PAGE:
6.11.0.4

### 11 The Nature of Numbers

Purpose Decimals numbers in almost all programming languages are not what they seem. A first course on programming and computing must include a first glimpse at the pitfalls of numeric computations. So this lab is really a lecture with hands-on exercises that drive home the treacherous nature of numbers.

Textbook references Intermezzo 4: The Nature of Numbers

### Representing Numbers in Computers

15 minutes

The Real Numbers are information. Due to their importance, the developers of computing hardware and programming languages had to decide how to represent this information.

The teaching languages represent decimal constants (that you write down) as exact rational numbers. Just to get an understanding of what this means, enter expressions such as

(expt 10 -200)

into the interactions window and watch. Now compare this with

(expt 10.0 -200)

What happened?

The designers of your computers understood that a faithful representation of numbers would require the use of arbitrarily large forms of data and that addition, multiplication, and other operations would have to traverse this data—meaning they would take more than a constant amount of time. While such a choice might be acceptable for calculators, it didn’t seem so for computer programs that would perform gazillions of such operations (say to simulate the air flow around the wings of jets, nuclear explosions, or weather predictions). Hence hardware designers chose to go with a fixed-size data representation:
 (define-struct inex [mantissa sign exponent]) ; An Inex is a structure: ;   (make-inex N99 S N99) ; An S is one of: ; – +1 ; – -1 ; An N99 is an N between 0 and 99 (inclusive).

• Represent 1200 with an Inex.

• Interpret (make-inex 52 -1 43) as a real number.

• Explain
 ; N Number N -> Inex ; makes an instance of Inex after checking the arguments (define (create-inex m s e) (cond [(and (<= 0 m 99) (<= 0 e 99) (or (= s 1) (= s -1))) (make-inex m s e)] [else (error "bad values given")])) ; Inex -> Number ; converts an inex into its numeric equivalent (define (inex->number an-inex) (* (inex-mantissa an-inex) (expt 10 (* (inex-sign an-inex) (inex-exponent an-inex)))))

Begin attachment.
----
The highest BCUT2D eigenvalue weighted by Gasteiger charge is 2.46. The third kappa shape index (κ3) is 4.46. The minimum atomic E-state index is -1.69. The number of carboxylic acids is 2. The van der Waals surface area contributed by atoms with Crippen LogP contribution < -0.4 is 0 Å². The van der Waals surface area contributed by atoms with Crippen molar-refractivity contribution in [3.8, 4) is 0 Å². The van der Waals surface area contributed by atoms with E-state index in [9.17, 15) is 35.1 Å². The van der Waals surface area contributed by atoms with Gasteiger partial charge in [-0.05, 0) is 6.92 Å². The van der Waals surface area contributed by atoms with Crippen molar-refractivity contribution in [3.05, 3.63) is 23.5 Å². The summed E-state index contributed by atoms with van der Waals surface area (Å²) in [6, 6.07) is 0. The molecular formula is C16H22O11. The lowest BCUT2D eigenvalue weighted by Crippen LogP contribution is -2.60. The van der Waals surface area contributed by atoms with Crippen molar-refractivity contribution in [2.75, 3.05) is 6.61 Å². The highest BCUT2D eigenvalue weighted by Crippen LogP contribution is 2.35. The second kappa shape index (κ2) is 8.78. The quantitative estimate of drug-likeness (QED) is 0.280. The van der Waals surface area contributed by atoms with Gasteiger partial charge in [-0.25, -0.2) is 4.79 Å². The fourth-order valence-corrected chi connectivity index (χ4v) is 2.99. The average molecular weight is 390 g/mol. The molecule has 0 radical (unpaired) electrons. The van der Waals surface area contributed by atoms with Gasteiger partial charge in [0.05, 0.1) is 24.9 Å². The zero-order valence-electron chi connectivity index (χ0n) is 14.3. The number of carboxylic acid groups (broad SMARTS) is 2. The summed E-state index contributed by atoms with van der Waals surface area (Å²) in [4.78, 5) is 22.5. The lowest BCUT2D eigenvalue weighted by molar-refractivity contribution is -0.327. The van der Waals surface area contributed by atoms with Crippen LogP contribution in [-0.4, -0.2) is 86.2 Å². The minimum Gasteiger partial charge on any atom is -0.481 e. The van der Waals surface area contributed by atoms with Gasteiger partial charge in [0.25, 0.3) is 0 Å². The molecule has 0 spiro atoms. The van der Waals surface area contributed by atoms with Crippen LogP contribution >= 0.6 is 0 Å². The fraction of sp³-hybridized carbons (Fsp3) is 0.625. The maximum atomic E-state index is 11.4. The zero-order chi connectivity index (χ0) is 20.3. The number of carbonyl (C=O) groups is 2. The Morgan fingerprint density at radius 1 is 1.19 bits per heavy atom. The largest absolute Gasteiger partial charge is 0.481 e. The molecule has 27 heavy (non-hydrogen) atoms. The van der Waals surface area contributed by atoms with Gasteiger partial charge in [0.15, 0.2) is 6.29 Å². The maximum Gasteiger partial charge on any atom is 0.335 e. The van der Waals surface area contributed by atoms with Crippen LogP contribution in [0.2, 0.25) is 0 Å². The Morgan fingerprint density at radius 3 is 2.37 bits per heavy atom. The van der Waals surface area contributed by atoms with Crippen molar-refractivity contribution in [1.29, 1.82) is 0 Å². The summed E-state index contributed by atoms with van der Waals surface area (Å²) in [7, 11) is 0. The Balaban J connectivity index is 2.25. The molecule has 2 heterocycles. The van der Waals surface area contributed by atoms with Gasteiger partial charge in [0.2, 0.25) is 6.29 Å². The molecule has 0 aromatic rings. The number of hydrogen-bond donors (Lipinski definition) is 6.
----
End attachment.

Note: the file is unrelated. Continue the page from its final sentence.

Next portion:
### Code

15 minutes

Exercise 1 From HtDP/2e, 412 and 414.

### Code Review

15 minutes

The Teaching Assistants will pick two pairs who will explain a solution to their lab mates following the design recipe steps.

### Overflow and Underflow

15 minutes

While scientific notation expands the range of numbers we can represent with fixed-size pieces of data, the range remains finite. Hence some numbers are just too big for this representation. For example,

99 * 10500

can’t be represented because the exponent 500 won’t fit into two digits, and the mantissa is as large as legally possible. If an operation produces such a number, we speak of overflow.

At the opposite end of the spectrum, there are small numbers that don’t have a representation in Inex. For example,

1/10500

is not 0, but it’s smaller than the smallest non-zero number we can represent. If an operation produces such a number, we speak of underflow.

Exercise 2 From HtDP/2e, 415 and 416.

### Code Review

15 minutes

The Teaching Assistants will pick two pairs who will explain a solution to their lab mates following the design recipe steps.

### Demo

15 minutes

Let’s work through 419.